“Three Strikes and You’re Out” laws are intended to keep career criminals (“habitual offenders,” as they’re often known in the legal system) locked up for life. In general, anyone who is convicted of three felonies—three strikes—can receive (or must receive) a very long prison sentence. In some states, it’s 15 years to life; in others, 25 years to life.
Washington was the first state in the nation to adopt a three-strikes law; now, about half the states have some kind of three-strikes law, most enacted in the 1990s. States with three-strikes laws include Arizona, Arkansas, California, Colorado, Connecticut, Florida, Georgia, Indiana, Kansas, Maryland, Missouri, Montana, Nevada, New Jersey, New Mexico, North Carolina, North Dakota, Pennsylvania, South Carolina, Tennessee, Texas, Utah, Vermont, Virginia, Washington, and Wisconsin.
In most states, a strike is any conviction for a serious or violent felony, which typically includes:
In some states, the third strike does not have to be a serious or violent offense. A conviction of, for example, petty theft or passing a bad check could be a third strike. For example, in one case often cited by those seeking to reform California’s law, a man was sentenced to life imprisonment for stealing some videotapes from a grocery store, a crime that would normally be punished by a few months in jail. He had two prior felony offenses; the minor theft was his third strike. The U.S. Supreme Court upheld his sentence. (Lockyer v. Andrade, 538 U.S. 63 (2003).)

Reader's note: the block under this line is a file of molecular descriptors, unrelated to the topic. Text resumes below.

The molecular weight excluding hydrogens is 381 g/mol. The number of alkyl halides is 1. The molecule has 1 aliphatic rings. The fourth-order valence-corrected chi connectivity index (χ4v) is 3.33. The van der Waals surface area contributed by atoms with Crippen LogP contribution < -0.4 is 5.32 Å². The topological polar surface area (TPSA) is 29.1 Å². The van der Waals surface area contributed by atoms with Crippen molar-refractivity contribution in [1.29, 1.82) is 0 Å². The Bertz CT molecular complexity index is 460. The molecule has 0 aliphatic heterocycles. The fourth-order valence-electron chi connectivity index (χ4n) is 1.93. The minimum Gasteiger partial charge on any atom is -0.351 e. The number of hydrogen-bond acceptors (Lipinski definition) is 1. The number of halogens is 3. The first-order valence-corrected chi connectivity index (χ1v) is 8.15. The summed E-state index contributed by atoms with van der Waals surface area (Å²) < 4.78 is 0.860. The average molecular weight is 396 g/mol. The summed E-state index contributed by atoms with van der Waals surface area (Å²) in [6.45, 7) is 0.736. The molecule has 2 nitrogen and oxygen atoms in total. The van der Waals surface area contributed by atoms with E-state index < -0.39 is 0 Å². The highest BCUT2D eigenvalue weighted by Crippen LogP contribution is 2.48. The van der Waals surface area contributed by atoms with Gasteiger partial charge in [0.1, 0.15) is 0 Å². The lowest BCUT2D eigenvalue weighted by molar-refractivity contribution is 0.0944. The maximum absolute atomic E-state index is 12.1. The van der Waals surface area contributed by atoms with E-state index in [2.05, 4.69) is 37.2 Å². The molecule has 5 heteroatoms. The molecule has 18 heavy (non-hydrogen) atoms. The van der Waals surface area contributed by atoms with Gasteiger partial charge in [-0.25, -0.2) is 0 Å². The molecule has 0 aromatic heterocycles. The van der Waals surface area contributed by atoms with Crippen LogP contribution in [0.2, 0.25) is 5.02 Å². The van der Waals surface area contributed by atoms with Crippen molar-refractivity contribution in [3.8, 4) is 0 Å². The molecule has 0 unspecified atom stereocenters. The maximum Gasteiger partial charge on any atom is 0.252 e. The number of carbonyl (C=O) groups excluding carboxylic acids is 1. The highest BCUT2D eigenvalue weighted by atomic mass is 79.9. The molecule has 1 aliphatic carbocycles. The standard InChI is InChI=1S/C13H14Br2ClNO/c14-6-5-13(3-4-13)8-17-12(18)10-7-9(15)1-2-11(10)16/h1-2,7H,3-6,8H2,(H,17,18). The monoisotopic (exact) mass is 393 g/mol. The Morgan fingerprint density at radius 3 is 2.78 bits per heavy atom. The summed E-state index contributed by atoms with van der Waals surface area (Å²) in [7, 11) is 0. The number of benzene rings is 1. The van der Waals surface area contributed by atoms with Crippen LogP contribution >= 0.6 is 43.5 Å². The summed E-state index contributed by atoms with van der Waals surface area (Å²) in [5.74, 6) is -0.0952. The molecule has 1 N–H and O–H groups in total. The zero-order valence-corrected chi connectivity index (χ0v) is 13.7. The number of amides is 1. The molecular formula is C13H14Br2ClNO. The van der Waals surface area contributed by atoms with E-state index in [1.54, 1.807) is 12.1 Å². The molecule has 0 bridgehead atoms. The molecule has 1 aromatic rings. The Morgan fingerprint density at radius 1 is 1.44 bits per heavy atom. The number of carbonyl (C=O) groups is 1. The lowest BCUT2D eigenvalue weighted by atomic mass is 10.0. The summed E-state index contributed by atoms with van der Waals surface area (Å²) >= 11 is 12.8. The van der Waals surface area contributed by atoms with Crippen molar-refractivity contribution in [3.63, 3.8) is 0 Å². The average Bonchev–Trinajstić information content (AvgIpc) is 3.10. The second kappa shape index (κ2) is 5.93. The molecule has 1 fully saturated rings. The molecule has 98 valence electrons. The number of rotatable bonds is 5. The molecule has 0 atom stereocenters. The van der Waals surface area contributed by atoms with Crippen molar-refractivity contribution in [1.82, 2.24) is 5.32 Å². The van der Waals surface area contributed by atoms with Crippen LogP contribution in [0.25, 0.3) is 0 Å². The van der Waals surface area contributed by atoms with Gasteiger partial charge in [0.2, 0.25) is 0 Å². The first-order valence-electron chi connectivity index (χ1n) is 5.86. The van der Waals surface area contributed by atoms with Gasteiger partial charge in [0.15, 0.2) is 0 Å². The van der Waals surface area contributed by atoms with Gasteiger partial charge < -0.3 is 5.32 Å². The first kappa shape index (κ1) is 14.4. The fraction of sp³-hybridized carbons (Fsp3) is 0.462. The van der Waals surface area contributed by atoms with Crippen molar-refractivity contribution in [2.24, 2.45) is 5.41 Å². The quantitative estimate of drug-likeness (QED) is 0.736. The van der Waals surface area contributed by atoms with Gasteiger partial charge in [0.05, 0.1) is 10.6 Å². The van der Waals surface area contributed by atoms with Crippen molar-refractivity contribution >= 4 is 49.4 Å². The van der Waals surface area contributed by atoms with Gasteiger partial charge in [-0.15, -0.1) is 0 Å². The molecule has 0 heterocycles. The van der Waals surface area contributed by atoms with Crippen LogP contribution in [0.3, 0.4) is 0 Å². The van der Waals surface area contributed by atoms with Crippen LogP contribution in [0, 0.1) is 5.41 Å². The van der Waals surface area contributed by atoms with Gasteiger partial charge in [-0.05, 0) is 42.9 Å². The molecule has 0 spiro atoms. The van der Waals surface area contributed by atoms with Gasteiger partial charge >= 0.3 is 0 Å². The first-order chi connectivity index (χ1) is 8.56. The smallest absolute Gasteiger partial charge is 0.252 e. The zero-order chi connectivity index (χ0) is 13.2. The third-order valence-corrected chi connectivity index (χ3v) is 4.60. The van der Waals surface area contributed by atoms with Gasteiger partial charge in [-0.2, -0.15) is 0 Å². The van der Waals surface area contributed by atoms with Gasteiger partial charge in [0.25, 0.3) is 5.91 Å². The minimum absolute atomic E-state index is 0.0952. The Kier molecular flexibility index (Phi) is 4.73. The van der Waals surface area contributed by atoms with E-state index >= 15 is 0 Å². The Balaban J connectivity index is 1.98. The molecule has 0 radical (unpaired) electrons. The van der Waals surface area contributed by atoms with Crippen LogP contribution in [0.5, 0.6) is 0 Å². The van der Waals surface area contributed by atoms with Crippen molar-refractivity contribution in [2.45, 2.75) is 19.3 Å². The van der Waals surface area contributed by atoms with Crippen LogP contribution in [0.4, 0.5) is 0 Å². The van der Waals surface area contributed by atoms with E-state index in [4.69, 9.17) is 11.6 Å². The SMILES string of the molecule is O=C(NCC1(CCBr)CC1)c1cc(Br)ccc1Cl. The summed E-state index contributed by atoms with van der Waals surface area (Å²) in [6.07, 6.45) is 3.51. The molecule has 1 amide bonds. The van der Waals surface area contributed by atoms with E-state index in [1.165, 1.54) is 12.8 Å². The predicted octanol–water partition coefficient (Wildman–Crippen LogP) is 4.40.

Some states, however, have considered reforming their three strikes laws—and some have actually reformed them. In California, for example, voters passed 2012's Proposition 36, which required that a third strike be a serious or violent felony. It also allowed for resentencing of offenders serving life sentences where the third strike was neither serious nor violent and a judge decides that resentencing wouldn't unreasonably risk public safety.
Also, courts have invalidated California three-strikes sentences if they are inappropriately harsh. For example, a California man who was late in updating his annual registration as a sex offender was convicted of failing to update the registration on time. Because he had two prior felony convictions (the most recent 12 years earlier), he was sentenced to 28 years to life.
The appellate court decided that because no harm had resulted from his late registration, the penalty was so much harsher than it would have been without prior strikes (16 months to three years), and the violation did not indicate that the defendant would commit another crime, the penalty was “grossly disproportionate” to the crime and so unconstitutional as a violation of the Eighth Amendment. (Gonzales v. Duncan (2008).)
California also counts juvenile felony convictions as strikes. So someone who commits a felony at age 16, and later commits another as an adult, would have the first one counted as a strike.
There is much debate over the efficacy of three-strikes laws now that they have been on the books in many states for many years. Although the laws were intended to make sure “the worst of the worst” criminals were never released into society, there is some evidence that the biggest impact has been on lower-level criminals. Many repeat robbers, for example, have been sentenced to life in prison in Washington, even though their crimes were not violent.